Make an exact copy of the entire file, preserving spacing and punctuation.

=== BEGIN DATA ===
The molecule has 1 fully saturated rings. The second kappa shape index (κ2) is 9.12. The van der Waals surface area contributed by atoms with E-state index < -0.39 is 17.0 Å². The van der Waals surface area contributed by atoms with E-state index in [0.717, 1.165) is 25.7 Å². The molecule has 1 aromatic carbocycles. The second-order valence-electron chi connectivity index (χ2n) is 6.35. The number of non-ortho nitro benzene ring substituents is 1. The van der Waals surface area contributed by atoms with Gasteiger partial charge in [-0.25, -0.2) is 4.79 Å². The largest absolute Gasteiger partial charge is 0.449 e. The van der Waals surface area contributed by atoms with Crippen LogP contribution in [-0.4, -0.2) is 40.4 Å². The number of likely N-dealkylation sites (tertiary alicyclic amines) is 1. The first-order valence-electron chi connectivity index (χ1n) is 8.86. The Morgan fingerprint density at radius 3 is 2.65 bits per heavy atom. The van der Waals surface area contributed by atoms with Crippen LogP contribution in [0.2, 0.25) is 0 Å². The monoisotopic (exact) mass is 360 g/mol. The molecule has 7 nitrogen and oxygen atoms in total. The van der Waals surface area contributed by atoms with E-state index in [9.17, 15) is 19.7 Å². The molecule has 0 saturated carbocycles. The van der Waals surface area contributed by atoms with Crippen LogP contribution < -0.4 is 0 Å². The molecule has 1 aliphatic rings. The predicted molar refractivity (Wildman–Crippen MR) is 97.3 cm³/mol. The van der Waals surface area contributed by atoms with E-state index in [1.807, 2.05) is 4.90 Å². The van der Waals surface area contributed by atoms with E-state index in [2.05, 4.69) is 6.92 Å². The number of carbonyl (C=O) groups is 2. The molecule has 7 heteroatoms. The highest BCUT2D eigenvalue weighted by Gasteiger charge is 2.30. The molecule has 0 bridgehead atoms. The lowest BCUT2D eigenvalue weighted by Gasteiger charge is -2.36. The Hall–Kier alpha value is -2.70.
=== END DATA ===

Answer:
The molecule has 1 fully saturated rings. The second kappa shape index (κ2) is 9.12. The van der Waals surface area contributed by atoms with E-state index < -0.39 is 17.0 Å². The van der Waals surface area contributed by atoms with E-state index in [0.717, 1.165) is 25.7 Å². The molecule has 1 aromatic carbocycles. The second-order valence-electron chi connectivity index (χ2n) is 6.35. The number of non-ortho nitro benzene ring substituents is 1. The van der Waals surface area contributed by atoms with Gasteiger partial charge in [-0.25, -0.2) is 4.79 Å². The largest absolute Gasteiger partial charge is 0.449 e. The van der Waals surface area contributed by atoms with Crippen LogP contribution in [-0.4, -0.2) is 40.4 Å². The number of likely N-dealkylation sites (tertiary alicyclic amines) is 1. The first-order valence-electron chi connectivity index (χ1n) is 8.86. The Morgan fingerprint density at radius 3 is 2.65 bits per heavy atom. The van der Waals surface area contributed by atoms with Crippen LogP contribution in [0.2, 0.25) is 0 Å². The monoisotopic (exact) mass is 360 g/mol. The molecule has 7 nitrogen and oxygen atoms in total. The van der Waals surface area contributed by atoms with E-state index in [9.17, 15) is 19.7 Å². The molecule has 0 saturated carbocycles. The van der Waals surface area contributed by atoms with Crippen LogP contribution < -0.4 is 0 Å². The molecule has 1 aliphatic rings. The predicted molar refractivity (Wildman–Crippen MR) is 97.3 cm³/mol. The van der Waals surface area contributed by atoms with E-state index in [1.807, 2.05) is 4.90 Å². The van der Waals surface area contributed by atoms with E-state index in [2.05, 4.69) is 6.92 Å². The number of carbonyl (C=O) groups is 2. The molecule has 7 heteroatoms. The highest BCUT2D eigenvalue weighted by Gasteiger charge is 2.30. The molecule has 0 bridgehead atoms. The lowest BCUT2D eigenvalue weighted by Gasteiger charge is -2.36. The Hall–Kier alpha value is -2.70.